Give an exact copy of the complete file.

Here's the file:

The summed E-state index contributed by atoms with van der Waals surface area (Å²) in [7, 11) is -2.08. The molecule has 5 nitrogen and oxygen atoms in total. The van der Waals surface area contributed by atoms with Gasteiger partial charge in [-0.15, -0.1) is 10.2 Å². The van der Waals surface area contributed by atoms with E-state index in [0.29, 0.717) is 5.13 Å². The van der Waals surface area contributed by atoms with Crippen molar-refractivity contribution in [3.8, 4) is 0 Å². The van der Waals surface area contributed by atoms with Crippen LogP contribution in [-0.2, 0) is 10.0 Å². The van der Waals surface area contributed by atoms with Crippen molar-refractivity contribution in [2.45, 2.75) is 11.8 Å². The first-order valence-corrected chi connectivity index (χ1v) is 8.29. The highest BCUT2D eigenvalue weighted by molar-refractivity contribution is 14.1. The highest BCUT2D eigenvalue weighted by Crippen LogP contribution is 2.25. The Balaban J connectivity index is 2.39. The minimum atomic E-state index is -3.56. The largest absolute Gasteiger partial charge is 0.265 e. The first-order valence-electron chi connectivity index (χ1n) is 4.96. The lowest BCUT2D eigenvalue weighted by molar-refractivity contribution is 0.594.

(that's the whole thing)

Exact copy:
The summed E-state index contributed by atoms with van der Waals surface area (Å²) in [7, 11) is -2.08. The molecule has 5 nitrogen and oxygen atoms in total. The van der Waals surface area contributed by atoms with Gasteiger partial charge in [-0.15, -0.1) is 10.2 Å². The van der Waals surface area contributed by atoms with E-state index in [0.29, 0.717) is 5.13 Å². The van der Waals surface area contributed by atoms with Crippen molar-refractivity contribution in [3.8, 4) is 0 Å². The van der Waals surface area contributed by atoms with Crippen LogP contribution in [-0.2, 0) is 10.0 Å². The van der Waals surface area contributed by atoms with Crippen molar-refractivity contribution in [2.45, 2.75) is 11.8 Å². The first-order valence-corrected chi connectivity index (χ1v) is 8.29. The highest BCUT2D eigenvalue weighted by molar-refractivity contribution is 14.1. The highest BCUT2D eigenvalue weighted by Crippen LogP contribution is 2.25. The Balaban J connectivity index is 2.39. The minimum atomic E-state index is -3.56. The largest absolute Gasteiger partial charge is 0.265 e. The first-order valence-electron chi connectivity index (χ1n) is 4.96. The lowest BCUT2D eigenvalue weighted by molar-refractivity contribution is 0.594.